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By Major Van Harl USAF Ret

AmmoLand Gun News

AmmoLand Gun News

Wisconsin --(Ammoland.com)-  My father, the Navy Master Chief, was stationed along with his family on the east coast, the west coast, Alaska and Scotland.

Few of our extended family in Iowa made the long treks to visit us during my dad’s Naval career. My uncle Dwight Schaper, the Iowa farmer, however loved to travel and was willing to undertake extended drives, half way across the country to visit us. We were stationed in Idaho in the early 1960s when my Uncle packed up his family and drove out to see us.

Both families then went camping in Yellowstone National Park. We had a camp fire and a pile of wood sitting in our camp site. There was a hand axe next to the wood. I was six years old back then and duly pick up the hatchet and started whacking on the wood. My father told me to put the axe down before I hurt myself.

My Uncle Dwight, however, came over and showed me how to correctly use the hatchet. How to make a proper “v” shaped cut in the log with the hand axe. He showed me how to split some small sticks into tinder for starting a fire. He then stood there and supervised me as I chopped on those logs with all my might. Being six, I got tired of the chopping rather quickly having figured out it was hard work, but I never forgot my first lesson on how to use a hand axe.

The term imprinting implies a person learns the characteristics of some stimulus which is suppose to stick in that person’s mind and this usually happens at a critical period in the newly imprinted human’s life. The axe thing has always stuck with me.

When I became a Boy Scout I insisted I had to have a hatchet as one of my first field-craft tools. In fact that was more important to me than a knife. I also remember getting that hand axe taken away on a Scout camping trip for being unsafe. That event was an ego bruiser for me. In the disciplining process my hand axe was lost in the shuffle and I was given some old used one that my Scout Troop owned as a replacement. I never bonded with that substitute hatchet and got rid of it early in my life.

When I started earning my own money I bought more axes and hatchets. My Uncle Dwight died a couple of weeks ago and I spoke at his funeral. I told the story of the axe handling lesson I got at Yellowstone and advised as an adult you needed to be careful how you speak and inter-act with small children. Children imprint very quickly on both the good and the bad stimuli. I told the folks at the funeral that because of my Uncle’s early affect on my life I have an axe or hatchet in almost every room in my home.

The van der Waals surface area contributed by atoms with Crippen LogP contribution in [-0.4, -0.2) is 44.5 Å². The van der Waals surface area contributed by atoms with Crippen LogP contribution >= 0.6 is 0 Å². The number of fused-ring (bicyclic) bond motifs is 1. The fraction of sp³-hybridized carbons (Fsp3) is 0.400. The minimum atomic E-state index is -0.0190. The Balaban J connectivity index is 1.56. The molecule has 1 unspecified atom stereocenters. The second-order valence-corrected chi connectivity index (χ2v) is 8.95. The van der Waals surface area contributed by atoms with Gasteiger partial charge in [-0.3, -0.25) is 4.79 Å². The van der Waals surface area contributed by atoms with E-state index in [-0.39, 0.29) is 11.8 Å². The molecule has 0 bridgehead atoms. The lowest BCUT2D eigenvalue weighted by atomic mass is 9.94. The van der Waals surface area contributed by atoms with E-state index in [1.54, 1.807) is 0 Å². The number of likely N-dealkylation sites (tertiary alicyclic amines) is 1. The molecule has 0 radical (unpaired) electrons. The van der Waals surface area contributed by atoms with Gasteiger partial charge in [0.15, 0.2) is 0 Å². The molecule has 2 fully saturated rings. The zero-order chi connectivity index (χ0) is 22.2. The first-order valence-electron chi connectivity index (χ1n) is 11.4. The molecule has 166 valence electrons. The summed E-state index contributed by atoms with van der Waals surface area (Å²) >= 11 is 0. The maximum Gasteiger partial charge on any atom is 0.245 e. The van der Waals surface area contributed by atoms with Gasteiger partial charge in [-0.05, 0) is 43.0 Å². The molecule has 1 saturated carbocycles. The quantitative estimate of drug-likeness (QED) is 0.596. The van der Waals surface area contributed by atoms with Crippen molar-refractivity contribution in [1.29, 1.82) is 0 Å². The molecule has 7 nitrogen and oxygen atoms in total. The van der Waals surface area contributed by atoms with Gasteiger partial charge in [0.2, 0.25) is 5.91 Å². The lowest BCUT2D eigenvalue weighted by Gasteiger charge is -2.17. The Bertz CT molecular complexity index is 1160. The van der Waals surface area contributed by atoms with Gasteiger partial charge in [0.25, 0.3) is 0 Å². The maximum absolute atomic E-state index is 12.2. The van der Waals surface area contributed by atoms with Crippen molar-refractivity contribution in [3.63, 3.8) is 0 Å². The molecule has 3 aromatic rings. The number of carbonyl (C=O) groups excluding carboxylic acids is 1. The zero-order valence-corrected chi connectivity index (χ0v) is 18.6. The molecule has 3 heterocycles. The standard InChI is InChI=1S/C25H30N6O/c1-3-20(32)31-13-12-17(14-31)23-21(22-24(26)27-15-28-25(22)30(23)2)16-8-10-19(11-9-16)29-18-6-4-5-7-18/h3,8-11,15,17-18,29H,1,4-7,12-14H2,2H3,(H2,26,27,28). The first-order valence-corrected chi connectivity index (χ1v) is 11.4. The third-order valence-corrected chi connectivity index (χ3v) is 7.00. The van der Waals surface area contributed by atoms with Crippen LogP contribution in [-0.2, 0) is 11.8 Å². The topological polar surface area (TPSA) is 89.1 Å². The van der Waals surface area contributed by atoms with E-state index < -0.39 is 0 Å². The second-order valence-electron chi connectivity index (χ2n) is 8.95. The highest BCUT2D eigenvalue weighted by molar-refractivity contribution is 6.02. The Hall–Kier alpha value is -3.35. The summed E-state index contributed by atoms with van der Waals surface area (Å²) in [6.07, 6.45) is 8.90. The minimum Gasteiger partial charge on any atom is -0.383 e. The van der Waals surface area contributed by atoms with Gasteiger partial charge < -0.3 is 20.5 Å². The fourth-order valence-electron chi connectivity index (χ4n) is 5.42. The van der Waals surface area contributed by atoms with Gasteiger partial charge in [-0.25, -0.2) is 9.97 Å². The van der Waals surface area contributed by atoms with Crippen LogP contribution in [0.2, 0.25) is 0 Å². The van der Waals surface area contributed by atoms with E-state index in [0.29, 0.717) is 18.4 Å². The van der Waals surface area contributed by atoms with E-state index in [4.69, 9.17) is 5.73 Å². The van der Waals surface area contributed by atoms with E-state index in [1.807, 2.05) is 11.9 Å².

There were no less than two axes in the vehicle I drove to Iowa to attend the funeral, this of course I could naturally blamed on my Uncle.

To this day my wife and daughter do not want to go to a hardware store with me because I head to the hand tool section and fondle the axes; however they each have a hand axe in their vehicle courtesy of me. My Uncle also drove school buses for over forty years. I recently got my hands on a new type of hand axe; the Trucker’s Friend (www.innovationfactory.com). This axe was designed with the professional truck driver in mind.

It has a rounded chopping blade that very effectively splits wood. There is a pry-bar on the top of the axe head. A hammer head with nail puller is at the back of the axe head. There is also a hook on the head to help the trucker or bus driver with the task of fitting chains onto their vehicle tires. I really like the balance and the life time guarantee. You can do a lot of chopping and pounding with the Trucker’s Friend and if you somehow manage to break it, they will replace it no questions asked.

I will admit I found a picture on-line of someone using their Trucker’s Friend to stop an attacking “walker,” (read fake zombies) must be that balance thing because the nineteen inch long axe swings very well. Sometimes you have to hide things in plain sight. “Yes officer this is my vehicle emergency rescue tool and no sir I do not have any weapons in my truck.” Imprinting on small children can be good, thank you Uncle Dwight.

Major Van Harl USAF Ret. / vanharl@aol.com

Editors Note: Order your own Trucker’s Friend online at Amazon: http://tiny.cc/2yxiex

About Major Van Harl USAF Ret.:Major Van E. Harl USAF Ret., a career Police Officer in the U.S. Air Force was born in Burlington, Iowa, USA, in 1955. He was the Deputy Chief of police at two Air Force Bases and the Commander of Law Enforcement Operations at another. He is a graduate of the U.S. Army Infantry School.  A retired Colorado Ranger and currently is an Auxiliary Police Officer with the Cudahy PD in Milwaukee County, WI.  His efforts now are directed at church campus safely and security training.  He believes “evil hates organization.”  vanharl@aol.com

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